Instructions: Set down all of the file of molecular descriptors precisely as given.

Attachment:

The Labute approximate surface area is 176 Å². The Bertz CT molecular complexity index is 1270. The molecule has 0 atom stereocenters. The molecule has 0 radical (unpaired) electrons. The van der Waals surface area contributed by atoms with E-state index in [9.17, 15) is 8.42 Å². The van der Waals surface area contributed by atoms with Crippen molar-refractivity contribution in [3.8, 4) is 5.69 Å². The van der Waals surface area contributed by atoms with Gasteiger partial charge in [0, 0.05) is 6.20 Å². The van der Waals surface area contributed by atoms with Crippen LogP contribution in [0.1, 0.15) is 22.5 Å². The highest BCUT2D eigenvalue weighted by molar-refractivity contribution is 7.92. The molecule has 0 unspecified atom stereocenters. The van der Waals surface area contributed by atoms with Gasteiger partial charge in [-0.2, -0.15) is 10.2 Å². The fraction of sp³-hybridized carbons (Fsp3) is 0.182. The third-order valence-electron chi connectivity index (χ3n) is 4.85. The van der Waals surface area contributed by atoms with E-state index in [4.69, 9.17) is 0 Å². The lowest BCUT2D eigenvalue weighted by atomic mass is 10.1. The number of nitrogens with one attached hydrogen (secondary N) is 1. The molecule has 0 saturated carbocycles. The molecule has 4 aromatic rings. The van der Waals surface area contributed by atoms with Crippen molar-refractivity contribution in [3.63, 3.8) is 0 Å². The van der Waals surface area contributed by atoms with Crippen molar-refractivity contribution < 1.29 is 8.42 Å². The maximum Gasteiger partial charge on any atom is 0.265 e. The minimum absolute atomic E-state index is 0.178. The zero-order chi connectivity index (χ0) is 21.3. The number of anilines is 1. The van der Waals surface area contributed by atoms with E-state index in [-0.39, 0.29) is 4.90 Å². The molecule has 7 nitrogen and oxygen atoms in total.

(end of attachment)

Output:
The Labute approximate surface area is 176 Å². The Bertz CT molecular complexity index is 1270. The molecule has 0 atom stereocenters. The molecule has 0 radical (unpaired) electrons. The van der Waals surface area contributed by atoms with E-state index in [9.17, 15) is 8.42 Å². The van der Waals surface area contributed by atoms with Crippen molar-refractivity contribution in [3.8, 4) is 5.69 Å². The van der Waals surface area contributed by atoms with Gasteiger partial charge in [0, 0.05) is 6.20 Å². The van der Waals surface area contributed by atoms with Crippen LogP contribution in [0.1, 0.15) is 22.5 Å². The highest BCUT2D eigenvalue weighted by molar-refractivity contribution is 7.92. The molecule has 0 unspecified atom stereocenters. The van der Waals surface area contributed by atoms with Gasteiger partial charge in [-0.2, -0.15) is 10.2 Å². The fraction of sp³-hybridized carbons (Fsp3) is 0.182. The third-order valence-electron chi connectivity index (χ3n) is 4.85. The van der Waals surface area contributed by atoms with E-state index in [4.69, 9.17) is 0 Å². The lowest BCUT2D eigenvalue weighted by atomic mass is 10.1. The number of nitrogens with one attached hydrogen (secondary N) is 1. The molecule has 0 saturated carbocycles. The molecule has 4 aromatic rings. The van der Waals surface area contributed by atoms with Crippen molar-refractivity contribution in [3.63, 3.8) is 0 Å². The van der Waals surface area contributed by atoms with Crippen molar-refractivity contribution < 1.29 is 8.42 Å². The maximum Gasteiger partial charge on any atom is 0.265 e. The minimum absolute atomic E-state index is 0.178. The zero-order chi connectivity index (χ0) is 21.3. The number of anilines is 1. The van der Waals surface area contributed by atoms with E-state index in [-0.39, 0.29) is 4.90 Å². The molecule has 7 nitrogen and oxygen atoms in total.